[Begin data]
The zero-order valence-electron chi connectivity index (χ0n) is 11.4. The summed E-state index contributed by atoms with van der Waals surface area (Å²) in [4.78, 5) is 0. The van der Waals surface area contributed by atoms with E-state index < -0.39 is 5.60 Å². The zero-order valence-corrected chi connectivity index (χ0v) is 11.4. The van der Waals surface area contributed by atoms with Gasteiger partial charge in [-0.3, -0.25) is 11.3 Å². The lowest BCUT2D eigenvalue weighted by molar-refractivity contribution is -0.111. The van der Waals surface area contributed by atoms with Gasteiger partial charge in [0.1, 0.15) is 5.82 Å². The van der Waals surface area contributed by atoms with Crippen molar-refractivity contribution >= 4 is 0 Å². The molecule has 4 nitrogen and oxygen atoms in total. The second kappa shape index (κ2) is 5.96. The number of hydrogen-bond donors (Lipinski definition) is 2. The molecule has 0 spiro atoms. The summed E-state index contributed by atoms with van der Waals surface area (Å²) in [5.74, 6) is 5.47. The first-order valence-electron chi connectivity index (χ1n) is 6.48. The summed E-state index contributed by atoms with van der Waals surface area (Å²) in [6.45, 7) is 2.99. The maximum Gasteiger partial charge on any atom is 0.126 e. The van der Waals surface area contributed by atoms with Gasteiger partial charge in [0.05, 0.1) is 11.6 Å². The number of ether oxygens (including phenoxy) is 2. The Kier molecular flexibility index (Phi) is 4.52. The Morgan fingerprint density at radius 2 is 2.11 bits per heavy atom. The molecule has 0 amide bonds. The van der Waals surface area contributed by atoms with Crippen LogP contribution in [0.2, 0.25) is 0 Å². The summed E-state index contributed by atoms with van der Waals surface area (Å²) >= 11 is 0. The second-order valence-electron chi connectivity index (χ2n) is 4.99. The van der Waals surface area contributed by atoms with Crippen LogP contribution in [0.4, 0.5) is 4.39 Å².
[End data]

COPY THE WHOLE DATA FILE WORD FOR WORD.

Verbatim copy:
The zero-order valence-electron chi connectivity index (χ0n) is 11.4. The summed E-state index contributed by atoms with van der Waals surface area (Å²) in [4.78, 5) is 0. The van der Waals surface area contributed by atoms with E-state index < -0.39 is 5.60 Å². The zero-order valence-corrected chi connectivity index (χ0v) is 11.4. The van der Waals surface area contributed by atoms with Gasteiger partial charge in [-0.3, -0.25) is 11.3 Å². The lowest BCUT2D eigenvalue weighted by molar-refractivity contribution is -0.111. The van der Waals surface area contributed by atoms with Gasteiger partial charge in [0.1, 0.15) is 5.82 Å². The van der Waals surface area contributed by atoms with Crippen molar-refractivity contribution >= 4 is 0 Å². The molecule has 4 nitrogen and oxygen atoms in total. The second kappa shape index (κ2) is 5.96. The number of hydrogen-bond donors (Lipinski definition) is 2. The molecule has 0 spiro atoms. The summed E-state index contributed by atoms with van der Waals surface area (Å²) in [5.74, 6) is 5.47. The first-order valence-electron chi connectivity index (χ1n) is 6.48. The summed E-state index contributed by atoms with van der Waals surface area (Å²) in [6.45, 7) is 2.99. The maximum Gasteiger partial charge on any atom is 0.126 e. The van der Waals surface area contributed by atoms with Gasteiger partial charge in [0.05, 0.1) is 11.6 Å². The number of ether oxygens (including phenoxy) is 2. The Kier molecular flexibility index (Phi) is 4.52. The Morgan fingerprint density at radius 2 is 2.11 bits per heavy atom. The molecule has 0 amide bonds. The van der Waals surface area contributed by atoms with Crippen LogP contribution in [0.2, 0.25) is 0 Å². The summed E-state index contributed by atoms with van der Waals surface area (Å²) >= 11 is 0. The second-order valence-electron chi connectivity index (χ2n) is 4.99. The van der Waals surface area contributed by atoms with Crippen LogP contribution in [0.4, 0.5) is 4.39 Å².